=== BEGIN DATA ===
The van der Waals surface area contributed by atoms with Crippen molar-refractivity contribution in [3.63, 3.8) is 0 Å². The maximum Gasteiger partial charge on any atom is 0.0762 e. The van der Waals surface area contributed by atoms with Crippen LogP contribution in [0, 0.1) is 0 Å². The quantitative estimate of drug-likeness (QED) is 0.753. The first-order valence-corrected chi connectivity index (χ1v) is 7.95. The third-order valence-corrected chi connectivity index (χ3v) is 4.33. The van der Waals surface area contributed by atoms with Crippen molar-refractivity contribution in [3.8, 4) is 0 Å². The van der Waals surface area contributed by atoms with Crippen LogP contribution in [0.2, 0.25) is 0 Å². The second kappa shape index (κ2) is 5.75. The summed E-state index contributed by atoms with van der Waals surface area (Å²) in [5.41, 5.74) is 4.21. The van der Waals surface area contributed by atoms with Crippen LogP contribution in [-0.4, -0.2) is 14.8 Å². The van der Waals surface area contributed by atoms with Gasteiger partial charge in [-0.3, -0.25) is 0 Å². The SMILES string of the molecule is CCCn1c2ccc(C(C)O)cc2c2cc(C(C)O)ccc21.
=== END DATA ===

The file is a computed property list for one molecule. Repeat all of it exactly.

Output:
The van der Waals surface area contributed by atoms with Crippen molar-refractivity contribution in [3.63, 3.8) is 0 Å². The maximum Gasteiger partial charge on any atom is 0.0762 e. The van der Waals surface area contributed by atoms with Crippen LogP contribution in [0, 0.1) is 0 Å². The quantitative estimate of drug-likeness (QED) is 0.753. The first-order valence-corrected chi connectivity index (χ1v) is 7.95. The third-order valence-corrected chi connectivity index (χ3v) is 4.33. The van der Waals surface area contributed by atoms with Crippen molar-refractivity contribution in [3.8, 4) is 0 Å². The van der Waals surface area contributed by atoms with Crippen LogP contribution in [0.2, 0.25) is 0 Å². The second kappa shape index (κ2) is 5.75. The summed E-state index contributed by atoms with van der Waals surface area (Å²) in [5.41, 5.74) is 4.21. The van der Waals surface area contributed by atoms with Crippen LogP contribution in [-0.4, -0.2) is 14.8 Å². The van der Waals surface area contributed by atoms with Gasteiger partial charge in [-0.3, -0.25) is 0 Å². The SMILES string of the molecule is CCCn1c2ccc(C(C)O)cc2c2cc(C(C)O)ccc21.